EM Sensing Group showcases landmine detection research at Royal Society Exhibition

The University of Manchester's Electromagnetic (EM) Sensing Group has showcased its work relating to the production of landmine detection technologies at the Royal Society Summer Science 2021 Exhibition.

Academics, researchers and associated staff in the group exhibited their work, which featured interactive digital content and culminated with more than 40 participants building and testing DIY metal detectors in their homes.

The EM Sensing Group, part of the Department of Electrical and Electronic Engineering, was initially selected to participate in the 2020 exhibition, but this was sadly postponed due to COVID-19. It instead took place as an online event in the summer of 2021.

Entitled Sensing Danger, the exhibition was built on a range of digital content relating to the work going on in the group, led by Professor Tony Peyton, which relates to the development of new technologies for the detection of landmines. The formation of the exhibition in this way opened up the content to wider and more diverse audiences.

The exhibition featured several aspects, much of which remains online for audiences to continue to access and interact with following the conclusion of the event. One of the main pieces of content was an online demining game, produced in partnership with Bare Knuckle Development, which served to highlight some of the challenges experienced by deminers, and the potential that technology can bring to characterise buried objects without the need for excavation.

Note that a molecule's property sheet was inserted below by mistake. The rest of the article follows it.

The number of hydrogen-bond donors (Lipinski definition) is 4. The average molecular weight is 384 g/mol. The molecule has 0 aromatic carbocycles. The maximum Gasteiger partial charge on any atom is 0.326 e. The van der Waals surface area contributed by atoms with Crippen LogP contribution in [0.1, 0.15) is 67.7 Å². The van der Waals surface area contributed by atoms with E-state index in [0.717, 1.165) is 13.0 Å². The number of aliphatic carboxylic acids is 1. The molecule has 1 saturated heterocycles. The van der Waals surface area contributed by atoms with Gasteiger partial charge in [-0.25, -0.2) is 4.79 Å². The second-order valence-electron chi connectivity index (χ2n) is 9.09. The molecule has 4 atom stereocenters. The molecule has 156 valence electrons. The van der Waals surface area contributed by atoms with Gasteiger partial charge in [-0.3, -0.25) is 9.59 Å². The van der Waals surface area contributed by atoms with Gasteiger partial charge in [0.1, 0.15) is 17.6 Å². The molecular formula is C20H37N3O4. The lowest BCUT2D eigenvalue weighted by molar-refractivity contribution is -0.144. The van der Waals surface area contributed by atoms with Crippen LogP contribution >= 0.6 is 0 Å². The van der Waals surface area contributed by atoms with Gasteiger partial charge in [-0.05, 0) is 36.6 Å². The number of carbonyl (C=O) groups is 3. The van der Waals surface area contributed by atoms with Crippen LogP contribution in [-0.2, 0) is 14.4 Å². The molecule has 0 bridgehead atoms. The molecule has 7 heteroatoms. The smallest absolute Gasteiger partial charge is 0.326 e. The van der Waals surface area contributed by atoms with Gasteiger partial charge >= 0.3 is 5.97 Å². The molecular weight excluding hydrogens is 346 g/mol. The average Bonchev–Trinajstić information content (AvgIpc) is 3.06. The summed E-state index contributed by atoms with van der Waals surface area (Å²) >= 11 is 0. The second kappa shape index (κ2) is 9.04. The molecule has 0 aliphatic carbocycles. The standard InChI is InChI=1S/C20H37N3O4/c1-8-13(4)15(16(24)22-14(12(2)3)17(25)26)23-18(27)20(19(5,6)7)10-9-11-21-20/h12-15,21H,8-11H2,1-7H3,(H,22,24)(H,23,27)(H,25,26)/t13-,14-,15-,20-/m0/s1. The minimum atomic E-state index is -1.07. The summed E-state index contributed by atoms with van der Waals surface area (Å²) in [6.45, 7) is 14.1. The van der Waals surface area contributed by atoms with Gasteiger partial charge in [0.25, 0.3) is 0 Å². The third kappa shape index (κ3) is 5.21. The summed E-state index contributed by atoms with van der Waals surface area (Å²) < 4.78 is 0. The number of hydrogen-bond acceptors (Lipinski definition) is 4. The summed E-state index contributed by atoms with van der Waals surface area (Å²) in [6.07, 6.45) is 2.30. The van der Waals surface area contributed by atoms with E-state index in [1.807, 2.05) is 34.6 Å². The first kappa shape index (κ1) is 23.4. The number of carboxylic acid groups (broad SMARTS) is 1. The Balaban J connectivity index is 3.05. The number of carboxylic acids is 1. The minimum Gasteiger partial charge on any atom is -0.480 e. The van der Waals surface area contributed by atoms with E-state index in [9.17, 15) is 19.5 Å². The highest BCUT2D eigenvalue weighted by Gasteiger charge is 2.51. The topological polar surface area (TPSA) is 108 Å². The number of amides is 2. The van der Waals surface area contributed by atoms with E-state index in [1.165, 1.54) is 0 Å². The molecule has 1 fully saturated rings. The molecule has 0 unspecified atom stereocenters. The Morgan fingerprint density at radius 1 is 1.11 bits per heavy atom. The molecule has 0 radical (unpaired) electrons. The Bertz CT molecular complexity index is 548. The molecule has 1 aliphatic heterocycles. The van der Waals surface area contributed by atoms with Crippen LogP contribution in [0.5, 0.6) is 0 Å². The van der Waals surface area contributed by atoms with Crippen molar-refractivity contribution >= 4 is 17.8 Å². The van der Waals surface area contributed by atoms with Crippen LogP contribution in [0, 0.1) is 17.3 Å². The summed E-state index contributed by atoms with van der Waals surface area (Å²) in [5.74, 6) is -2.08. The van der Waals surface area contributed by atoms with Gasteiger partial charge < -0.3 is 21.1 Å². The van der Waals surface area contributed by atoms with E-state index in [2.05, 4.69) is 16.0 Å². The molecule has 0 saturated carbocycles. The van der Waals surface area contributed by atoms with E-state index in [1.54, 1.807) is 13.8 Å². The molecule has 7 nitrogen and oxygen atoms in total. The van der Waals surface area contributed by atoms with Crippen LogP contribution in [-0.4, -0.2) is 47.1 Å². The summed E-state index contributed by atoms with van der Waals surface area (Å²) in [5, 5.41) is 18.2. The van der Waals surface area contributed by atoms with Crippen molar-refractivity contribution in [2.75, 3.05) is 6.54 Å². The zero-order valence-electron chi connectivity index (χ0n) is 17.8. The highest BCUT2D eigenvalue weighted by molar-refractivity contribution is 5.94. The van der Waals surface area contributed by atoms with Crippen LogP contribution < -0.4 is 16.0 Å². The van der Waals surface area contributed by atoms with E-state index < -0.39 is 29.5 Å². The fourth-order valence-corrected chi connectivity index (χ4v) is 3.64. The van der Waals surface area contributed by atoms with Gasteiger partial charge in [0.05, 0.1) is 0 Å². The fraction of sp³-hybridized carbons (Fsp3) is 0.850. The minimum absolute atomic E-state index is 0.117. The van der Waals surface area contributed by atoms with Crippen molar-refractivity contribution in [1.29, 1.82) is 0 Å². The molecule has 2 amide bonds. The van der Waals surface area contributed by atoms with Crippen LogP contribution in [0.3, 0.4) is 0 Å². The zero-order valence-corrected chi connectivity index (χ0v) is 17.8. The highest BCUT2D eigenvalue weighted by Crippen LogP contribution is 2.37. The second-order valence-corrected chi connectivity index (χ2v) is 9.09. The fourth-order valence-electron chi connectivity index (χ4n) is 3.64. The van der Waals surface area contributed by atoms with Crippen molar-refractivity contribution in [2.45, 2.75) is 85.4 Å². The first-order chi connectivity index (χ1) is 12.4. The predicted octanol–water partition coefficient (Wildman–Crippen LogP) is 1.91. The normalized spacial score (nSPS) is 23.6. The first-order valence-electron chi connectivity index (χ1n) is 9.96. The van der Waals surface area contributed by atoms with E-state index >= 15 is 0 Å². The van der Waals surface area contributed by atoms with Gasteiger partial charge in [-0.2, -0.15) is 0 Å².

Professor Peyton also recorded a 'lightning lecture' that highlighted key aspects of the research in a ten-minute video, and members of the EM Sensing Group were available to answer questions from the public.

The exhibition concluded with an online workshop, where 42 attendees were able to construct and test basic metal detectors. Attendees had pre-registered for the event online, and were sent kits by the group. The activity was designed by Dr Liam Marsh and Dr Michael O'Toole, with Dr O'Toole leading the workshop session, aided by researchers from the group.

Whilst the DIY metal detector workshop has been delivered in-person several times before, this was the first time where it had been done online, with remote participants. To see such a diverse range of adults, children and family groups taking part in this activity from their own homes was an incredible sight. 

The nature of this activity is such that the participants are able to keep their hardware, which can either be fully recycled or re-used. We hope that this session has sparked an interest for participants to explore ways in which their microcontrollers can be used for other exciting and interesting projects.
Dr Liam Marsh, Lecturer in Embedded Systems and co-designer of the DIY Metal Detector

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